Sunday, January 16, 2022

Janusian Creativity

"There are two schools of thought on defining creativity: divergent thinking, which is the formation of a creative idea resulting from generating lots of ideas, and a Janusian approach, which is the act of making links between two remote ideas. The latter takes its name from the two-faced Roman god of beginnings, Janus, who was associated with doorways and the idea of looking forward and backward at the same time. Janusian creativity hinges on the belief that the best ideas come from linking things that previously did not seem linkable. Henri PoincarĂ©, a French mathematician, put it this way: ‘To create consists of making new combinations. … The most fertile will often be those formed of elements drawn from domains which are far apart.’"

- Ainissa Ramirez (1969 - )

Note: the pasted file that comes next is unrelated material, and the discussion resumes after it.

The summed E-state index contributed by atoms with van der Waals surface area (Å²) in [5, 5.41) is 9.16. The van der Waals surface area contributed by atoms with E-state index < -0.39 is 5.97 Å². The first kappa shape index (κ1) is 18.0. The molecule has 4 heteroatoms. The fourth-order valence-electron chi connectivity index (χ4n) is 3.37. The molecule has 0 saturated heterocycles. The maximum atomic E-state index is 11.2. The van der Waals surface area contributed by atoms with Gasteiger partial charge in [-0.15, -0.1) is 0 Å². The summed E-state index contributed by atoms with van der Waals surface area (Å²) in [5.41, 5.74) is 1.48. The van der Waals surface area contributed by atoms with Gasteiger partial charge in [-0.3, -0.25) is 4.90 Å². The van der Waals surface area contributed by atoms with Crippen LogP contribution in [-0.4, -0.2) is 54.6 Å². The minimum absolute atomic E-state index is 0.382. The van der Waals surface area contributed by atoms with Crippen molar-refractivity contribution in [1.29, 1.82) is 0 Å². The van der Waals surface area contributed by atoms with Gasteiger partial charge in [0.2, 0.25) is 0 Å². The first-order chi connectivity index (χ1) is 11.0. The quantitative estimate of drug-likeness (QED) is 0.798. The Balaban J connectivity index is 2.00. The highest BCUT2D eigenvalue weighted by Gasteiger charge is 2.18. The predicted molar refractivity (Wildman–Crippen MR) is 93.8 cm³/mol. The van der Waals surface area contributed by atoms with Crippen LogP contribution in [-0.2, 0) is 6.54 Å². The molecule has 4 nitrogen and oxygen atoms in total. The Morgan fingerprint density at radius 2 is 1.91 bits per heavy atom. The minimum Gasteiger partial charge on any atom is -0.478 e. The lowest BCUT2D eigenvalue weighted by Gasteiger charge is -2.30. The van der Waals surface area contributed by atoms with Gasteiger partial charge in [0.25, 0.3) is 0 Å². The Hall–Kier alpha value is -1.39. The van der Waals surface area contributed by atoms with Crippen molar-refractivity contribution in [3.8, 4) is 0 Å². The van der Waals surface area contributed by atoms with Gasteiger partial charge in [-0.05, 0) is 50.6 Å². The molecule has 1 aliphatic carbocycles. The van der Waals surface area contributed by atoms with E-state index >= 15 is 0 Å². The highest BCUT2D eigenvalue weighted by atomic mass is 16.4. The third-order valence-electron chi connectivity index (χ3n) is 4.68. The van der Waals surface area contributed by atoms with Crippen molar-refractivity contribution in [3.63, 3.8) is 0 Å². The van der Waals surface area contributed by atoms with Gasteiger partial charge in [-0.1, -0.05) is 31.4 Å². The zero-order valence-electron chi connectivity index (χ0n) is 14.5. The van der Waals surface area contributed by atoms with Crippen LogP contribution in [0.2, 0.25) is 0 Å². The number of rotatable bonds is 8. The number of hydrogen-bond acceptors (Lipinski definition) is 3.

Postscript. I have written before about my lifelong penchant for sometimes seeing things not so much visually (at least, at first), but as free-form assemblages of rapid-fire associations and memories that percolate up from my unconscious. A recent example was when an obscure (and certainly not consciously retrievable) passage from a novel by Vonnegut I last read about 30 years ago made my head swivel to look at an equally obscure stain on a piece of driftwood. A similar experience made me look at what in "reality" is nothing but leaves entangled in a bit of ice, but which I "saw" as a melodic string that went, "Janus, Kandinsky, and Yin|Yang." This is close to literal truth. My brain was reacting to this string of associations before I consciously "recognized" what my eye/brain/I was actually looking at! These experiences are far from unique for me, but sadly do not appear very often. But when they do... Ahh, pure magic and joy; a Janusian creative moment, one might say đŸ˜Š 

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